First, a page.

Chinese solar firm to get bailout, resist bankruptcy in US


Sat, Nov 02, 2013 - Page 15

Troubled Suntech Power Holdings Ltd (尚德電力), a Chinese maker of solar products, said it would fight being forced into bankruptcy in the US and was to receive a US$150 million Chinese government bailout.

Suntech, once the world’s biggest maker of solar cells and panels, sought market share by driving down prices to levels which some competitors claim were loss-making.

Solar products are one of the areas where China has been embroiled in bitter trade disputes with the EU and US, who accuse Beijing of unfairly subsidizing the industry.

Suntech announced in March that its main subsidiary in China would seek bankruptcy and restructuring.


A government-backed firm, Wuxi Guolian Development Group (無錫國聯), has now pledged to invest at least US$150 million in the parent company, according to a Suntech statement this week.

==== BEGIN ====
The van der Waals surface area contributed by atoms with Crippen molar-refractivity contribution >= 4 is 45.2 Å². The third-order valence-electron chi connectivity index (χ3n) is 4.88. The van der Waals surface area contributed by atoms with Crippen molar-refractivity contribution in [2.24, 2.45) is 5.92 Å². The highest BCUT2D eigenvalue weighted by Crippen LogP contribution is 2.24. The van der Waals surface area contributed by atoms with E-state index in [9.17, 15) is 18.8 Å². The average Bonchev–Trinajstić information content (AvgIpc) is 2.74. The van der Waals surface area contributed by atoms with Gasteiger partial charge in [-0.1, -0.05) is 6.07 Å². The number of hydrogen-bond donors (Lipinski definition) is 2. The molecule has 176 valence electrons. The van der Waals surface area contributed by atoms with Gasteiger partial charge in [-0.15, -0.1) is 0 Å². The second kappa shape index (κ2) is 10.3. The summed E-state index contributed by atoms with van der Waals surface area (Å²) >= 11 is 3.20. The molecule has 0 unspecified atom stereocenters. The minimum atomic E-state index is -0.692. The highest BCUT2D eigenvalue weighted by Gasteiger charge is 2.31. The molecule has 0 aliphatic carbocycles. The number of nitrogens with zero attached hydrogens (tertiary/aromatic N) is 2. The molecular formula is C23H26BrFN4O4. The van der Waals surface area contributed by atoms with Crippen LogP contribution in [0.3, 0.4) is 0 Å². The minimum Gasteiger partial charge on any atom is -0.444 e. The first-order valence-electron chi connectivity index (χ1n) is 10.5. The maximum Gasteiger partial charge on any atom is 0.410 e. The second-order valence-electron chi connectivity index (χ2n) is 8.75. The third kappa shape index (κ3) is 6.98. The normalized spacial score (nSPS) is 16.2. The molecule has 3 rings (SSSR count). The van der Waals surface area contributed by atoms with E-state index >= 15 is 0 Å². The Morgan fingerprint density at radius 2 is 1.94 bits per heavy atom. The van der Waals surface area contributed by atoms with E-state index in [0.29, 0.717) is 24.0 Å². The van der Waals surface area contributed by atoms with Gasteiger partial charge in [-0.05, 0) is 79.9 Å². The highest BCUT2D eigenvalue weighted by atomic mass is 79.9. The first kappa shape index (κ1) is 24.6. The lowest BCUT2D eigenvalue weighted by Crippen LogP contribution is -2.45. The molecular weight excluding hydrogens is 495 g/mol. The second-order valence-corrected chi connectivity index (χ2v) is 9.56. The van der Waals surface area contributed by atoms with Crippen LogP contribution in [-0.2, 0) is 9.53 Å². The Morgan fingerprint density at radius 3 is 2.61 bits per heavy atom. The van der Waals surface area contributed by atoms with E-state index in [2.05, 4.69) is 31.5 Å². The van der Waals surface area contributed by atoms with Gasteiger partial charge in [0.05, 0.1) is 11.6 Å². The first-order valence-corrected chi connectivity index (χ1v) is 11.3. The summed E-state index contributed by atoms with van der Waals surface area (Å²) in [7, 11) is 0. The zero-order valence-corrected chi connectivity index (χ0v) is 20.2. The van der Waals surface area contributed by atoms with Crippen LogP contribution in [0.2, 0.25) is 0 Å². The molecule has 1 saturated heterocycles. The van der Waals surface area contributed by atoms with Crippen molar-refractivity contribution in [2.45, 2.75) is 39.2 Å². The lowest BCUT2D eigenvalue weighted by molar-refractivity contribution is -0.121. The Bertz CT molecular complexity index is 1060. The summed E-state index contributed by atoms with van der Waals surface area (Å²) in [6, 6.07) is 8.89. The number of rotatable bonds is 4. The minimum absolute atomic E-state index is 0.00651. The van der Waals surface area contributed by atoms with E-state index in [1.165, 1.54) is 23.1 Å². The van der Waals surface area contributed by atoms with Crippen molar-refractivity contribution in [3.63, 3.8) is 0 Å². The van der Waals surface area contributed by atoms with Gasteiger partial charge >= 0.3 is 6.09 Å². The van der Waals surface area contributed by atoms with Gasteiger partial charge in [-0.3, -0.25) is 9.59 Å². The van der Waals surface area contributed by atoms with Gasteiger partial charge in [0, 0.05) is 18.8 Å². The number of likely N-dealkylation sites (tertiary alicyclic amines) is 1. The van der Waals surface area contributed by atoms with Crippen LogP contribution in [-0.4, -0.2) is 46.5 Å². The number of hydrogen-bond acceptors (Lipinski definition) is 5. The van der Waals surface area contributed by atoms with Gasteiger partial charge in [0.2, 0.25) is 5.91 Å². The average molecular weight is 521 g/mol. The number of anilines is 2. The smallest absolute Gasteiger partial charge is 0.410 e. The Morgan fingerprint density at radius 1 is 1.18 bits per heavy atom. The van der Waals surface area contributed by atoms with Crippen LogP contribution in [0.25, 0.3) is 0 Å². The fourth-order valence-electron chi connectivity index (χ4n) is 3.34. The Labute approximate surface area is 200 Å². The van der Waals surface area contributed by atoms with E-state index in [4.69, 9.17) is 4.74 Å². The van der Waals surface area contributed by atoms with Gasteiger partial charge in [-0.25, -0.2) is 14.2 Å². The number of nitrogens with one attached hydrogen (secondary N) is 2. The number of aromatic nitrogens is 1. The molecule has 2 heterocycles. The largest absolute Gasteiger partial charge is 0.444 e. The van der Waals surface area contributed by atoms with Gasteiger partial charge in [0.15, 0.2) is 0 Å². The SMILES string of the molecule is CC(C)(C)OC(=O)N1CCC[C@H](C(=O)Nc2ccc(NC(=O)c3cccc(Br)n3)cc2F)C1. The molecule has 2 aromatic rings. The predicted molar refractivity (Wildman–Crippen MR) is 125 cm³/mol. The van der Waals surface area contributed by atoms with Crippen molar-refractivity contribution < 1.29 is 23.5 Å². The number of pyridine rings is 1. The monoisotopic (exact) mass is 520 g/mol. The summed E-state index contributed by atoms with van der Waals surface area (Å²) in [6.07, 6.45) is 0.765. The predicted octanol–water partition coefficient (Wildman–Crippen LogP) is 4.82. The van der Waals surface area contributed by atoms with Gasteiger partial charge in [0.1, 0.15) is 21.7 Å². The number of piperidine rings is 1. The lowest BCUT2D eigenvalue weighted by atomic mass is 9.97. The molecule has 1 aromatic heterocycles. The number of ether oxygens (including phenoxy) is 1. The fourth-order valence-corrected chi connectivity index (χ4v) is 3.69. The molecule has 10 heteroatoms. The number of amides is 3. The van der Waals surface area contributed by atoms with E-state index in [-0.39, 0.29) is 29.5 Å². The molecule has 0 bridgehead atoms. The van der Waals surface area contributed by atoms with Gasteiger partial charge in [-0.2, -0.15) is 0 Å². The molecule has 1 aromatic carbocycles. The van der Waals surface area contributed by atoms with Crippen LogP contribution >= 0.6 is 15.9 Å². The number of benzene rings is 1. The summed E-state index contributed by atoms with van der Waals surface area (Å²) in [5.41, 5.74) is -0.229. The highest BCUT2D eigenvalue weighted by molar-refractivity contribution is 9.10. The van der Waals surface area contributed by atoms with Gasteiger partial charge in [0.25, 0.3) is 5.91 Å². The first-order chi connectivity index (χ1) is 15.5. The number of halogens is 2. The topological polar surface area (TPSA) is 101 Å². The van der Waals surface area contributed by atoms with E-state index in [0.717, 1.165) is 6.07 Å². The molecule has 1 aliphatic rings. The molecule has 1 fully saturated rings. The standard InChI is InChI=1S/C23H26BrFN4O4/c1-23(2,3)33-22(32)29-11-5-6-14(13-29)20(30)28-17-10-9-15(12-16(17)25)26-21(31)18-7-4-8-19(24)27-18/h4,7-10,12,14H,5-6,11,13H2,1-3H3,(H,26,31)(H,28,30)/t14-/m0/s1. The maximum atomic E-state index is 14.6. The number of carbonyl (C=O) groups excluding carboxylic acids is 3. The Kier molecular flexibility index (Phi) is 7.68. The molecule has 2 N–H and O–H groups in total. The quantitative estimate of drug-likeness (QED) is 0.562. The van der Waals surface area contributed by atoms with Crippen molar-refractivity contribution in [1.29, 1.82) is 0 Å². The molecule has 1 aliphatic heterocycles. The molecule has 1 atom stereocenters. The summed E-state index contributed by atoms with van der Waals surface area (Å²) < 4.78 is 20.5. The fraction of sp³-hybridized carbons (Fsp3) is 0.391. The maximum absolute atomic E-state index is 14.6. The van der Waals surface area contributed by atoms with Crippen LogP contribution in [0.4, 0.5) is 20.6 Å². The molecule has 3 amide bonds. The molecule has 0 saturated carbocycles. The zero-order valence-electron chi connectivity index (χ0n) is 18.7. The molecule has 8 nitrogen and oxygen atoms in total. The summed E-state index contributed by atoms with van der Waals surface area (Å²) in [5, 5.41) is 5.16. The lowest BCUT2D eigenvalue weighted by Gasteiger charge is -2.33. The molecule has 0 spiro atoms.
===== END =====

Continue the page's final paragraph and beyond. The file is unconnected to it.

Guolian is backed by the government of the eastern city of Wuxi, where Suntech is based. The local authorities are keen for the company to survive, as it is a major employer and taxpayer, analysts say.

Another Chinese firm has pledged to invest in the Wuxi Suntech Power subsidiary, which is now under Chinese government administration.


Separately, Suntech said in another statement on Thursday it would challenge a petition for involuntary bankruptcy filed by a group of bondholders through a US court.

A New York court in September ruled in favor of the bondholders who hold about US$1.6 million of Suntech’s debt, it said.

Suntech earlier this year defaulted on payments on US$541 million worth of bonds.

New York-listed Suntech closed down 1.43 percent at US$1.38 on Thursday.


The European Commission concluded an antisubsidy probe into Chinese solar panels in August and a response is due for approval by EU leaders by the end of the year.

A European industry group, called EU ProSun said the commission found Chinese producers received government subsidies — from cheap raw materials to electricity and funding — of up to 11.5 percent of their sales.

At the same time, China is investigating imports of polysilicon — used in manufacture of solar products — from the EU on charges of dumping; selling below-market prices.

China’s Ministry of Commerce said on Thursday it would extend the year-long probe by another six months to May 1 next year.